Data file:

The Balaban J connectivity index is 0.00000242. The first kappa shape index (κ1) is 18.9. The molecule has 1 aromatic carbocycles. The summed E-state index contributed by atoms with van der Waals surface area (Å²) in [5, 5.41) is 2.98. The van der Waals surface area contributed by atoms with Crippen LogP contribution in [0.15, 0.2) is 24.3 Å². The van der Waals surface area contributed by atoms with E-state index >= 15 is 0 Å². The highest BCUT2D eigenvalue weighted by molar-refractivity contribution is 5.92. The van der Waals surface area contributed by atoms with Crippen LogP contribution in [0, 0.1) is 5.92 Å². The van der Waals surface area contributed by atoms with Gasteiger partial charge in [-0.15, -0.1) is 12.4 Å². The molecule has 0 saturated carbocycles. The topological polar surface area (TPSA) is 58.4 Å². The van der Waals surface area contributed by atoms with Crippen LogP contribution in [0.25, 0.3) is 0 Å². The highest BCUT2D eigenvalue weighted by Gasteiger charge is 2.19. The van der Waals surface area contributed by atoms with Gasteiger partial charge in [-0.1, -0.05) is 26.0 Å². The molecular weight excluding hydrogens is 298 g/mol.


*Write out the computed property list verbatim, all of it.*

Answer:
The Balaban J connectivity index is 0.00000242. The first kappa shape index (κ1) is 18.9. The molecule has 1 aromatic carbocycles. The summed E-state index contributed by atoms with van der Waals surface area (Å²) in [5, 5.41) is 2.98. The van der Waals surface area contributed by atoms with Crippen LogP contribution in [0.15, 0.2) is 24.3 Å². The van der Waals surface area contributed by atoms with E-state index >= 15 is 0 Å². The highest BCUT2D eigenvalue weighted by molar-refractivity contribution is 5.92. The van der Waals surface area contributed by atoms with Crippen LogP contribution in [0, 0.1) is 5.92 Å². The van der Waals surface area contributed by atoms with Gasteiger partial charge in [-0.15, -0.1) is 12.4 Å². The molecule has 0 saturated carbocycles. The topological polar surface area (TPSA) is 58.4 Å². The van der Waals surface area contributed by atoms with Crippen LogP contribution in [0.25, 0.3) is 0 Å². The highest BCUT2D eigenvalue weighted by Gasteiger charge is 2.19. The van der Waals surface area contributed by atoms with Gasteiger partial charge in [-0.1, -0.05) is 26.0 Å². The molecular weight excluding hydrogens is 298 g/mol.